Brad Carroll admits that, when he was offered the opportunity to direct Nevada Conservatory Theatre's production of "A Christmas Carol," he found himself at a bit of a loss.
"When you say the words 'A Christmas Carol,' everyone has some sort of association with it," explains Carroll, the production's aptly named -- yes, Carroll has heard all of the "a guy named Carroll directing 'A Christmas Carol' '' jokes -- director.
While humanity's nearly universal familiarity with the story is "a good thing," Carroll says, "the first thought that went through my head when I was offered this production was: What in the world am I gonna do to make it special?
"Pretty much everything's been done to it -- the Muppets and Mr. Magoo and, now, Jim Carrey's new movie version. So, the challenge is, how do we make it fresh, how do we make it new, how do we make it specific to this group of people and this theater's capacities?"
Luckily, Carroll found an answer when he read a note at the very beginning of the 1978 adaptation by David H. Bell.
"It says, 'The lights rise, and we see Scrooge standing among a lifetime's worth of foreclosure acquisitions.' And then it says, 'The space is a haunting of other people's lifetime's goods.'
"And it was just a new slant," Carroll says. "We knew Scrooge runs a counting house, but, really, what is that? And, in this adaptation, it's really more of a repossession house."
Given the state of the economy, mounting job losses and the slew of foreclosures Southern Nevada has seen, Carroll says, the story "couldn't be more relevant."
The adaptation offers "several themes that have been interpolated into it in a way I've never seen in any other 'Christmas Carol' adaptation that are specific to foreclosure," Carroll says, but "it doesn't feel like we're hitting the audience over the head with it. It's really well-structured and that, in and of itself, is what really interested me and hooked me into wanting to do it."
Adding to this theme is the setting: The play is set in a warehouse filled with items taken by Scrooge in foreclosures. In fact, Carroll jokes, "I think people are going to come into the theater and see the setting and almost think they were in the wrong place."
But, Carroll says, "Everything we need to tell the story is there, because it's all foreclosure items -- tables and chairs and dishes, just everything. And metaphorically, of course, this room is full of stuff that, if you will, sort of represents the space of Scrooge's soul: just a cluttered mess. And add to that the fact that it's other people's belongings that were taken from them, and there can't be good energy in that."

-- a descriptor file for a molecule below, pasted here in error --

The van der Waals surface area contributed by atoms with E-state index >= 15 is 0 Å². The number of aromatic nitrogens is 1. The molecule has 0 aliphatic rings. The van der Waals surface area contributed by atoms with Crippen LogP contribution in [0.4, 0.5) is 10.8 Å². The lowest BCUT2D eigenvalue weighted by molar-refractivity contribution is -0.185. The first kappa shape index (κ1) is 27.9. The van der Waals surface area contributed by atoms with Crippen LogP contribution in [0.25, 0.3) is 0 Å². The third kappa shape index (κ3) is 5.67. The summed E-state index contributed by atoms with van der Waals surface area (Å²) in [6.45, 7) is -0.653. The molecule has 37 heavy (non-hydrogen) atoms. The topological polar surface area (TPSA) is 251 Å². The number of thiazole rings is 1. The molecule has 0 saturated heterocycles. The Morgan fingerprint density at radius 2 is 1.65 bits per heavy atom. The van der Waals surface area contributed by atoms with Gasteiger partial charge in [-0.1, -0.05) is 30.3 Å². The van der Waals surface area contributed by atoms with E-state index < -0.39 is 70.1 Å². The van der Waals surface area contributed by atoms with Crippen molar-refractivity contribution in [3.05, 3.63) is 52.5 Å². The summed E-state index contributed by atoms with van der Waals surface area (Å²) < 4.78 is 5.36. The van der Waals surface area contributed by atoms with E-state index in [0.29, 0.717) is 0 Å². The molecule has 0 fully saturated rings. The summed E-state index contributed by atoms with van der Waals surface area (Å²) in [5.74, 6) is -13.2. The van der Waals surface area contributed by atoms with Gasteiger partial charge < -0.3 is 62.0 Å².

Still, "A Christmas Carol" remains a tale of redemption, with Scrooge -- and us -- realizing in the end that material goods aren't the most important things, during this season or in this life.
"It's really about the people in this production," says Carroll, who knew from the outset that "I didn't want to do the happy, snowy streets of London because, on the foreword page of Dickens' book, he calls it 'a ghost story of Christmas.' So we really wanted to delve more into the dark side, for lack of a better word. Three-fourths of the story takes place in the spirit world.
"It's turning out to be a wonderful process," he adds. "It almost makes me feel like we're doing a new play."
At the same time, NCT's production features period costumes and retains "the traditional Dickensian (touches) people are going to want."
Carroll also likes the fact that the production will "ask the audience to really engage their imagination. So when we go to the Cratchits' (home), it's a table and benches and some people. Scrooge's office is a couple of desks.
"I think one thing theater is supposed to do is engage the imagination of the audience, and that's one thing this production will really do, and in an inviting way, not an intimidating way." In the end, "it comes back down to people," Carroll says. "It's about people, and it's about love.
"It's essentially a redemption story. Yes, it's about all those other things, but at it's very core, it's about someone finding their way to happiness, and everybody is on some sort of spiritual quest like that," Carroll says.
"To get to see somebody make that journey and come out at the other end a changed person who's now trying to right all his wrongs is pretty powerful."
Contact reporter John Przybys at jprzybys @reviewjournal.com or 702-383-0280.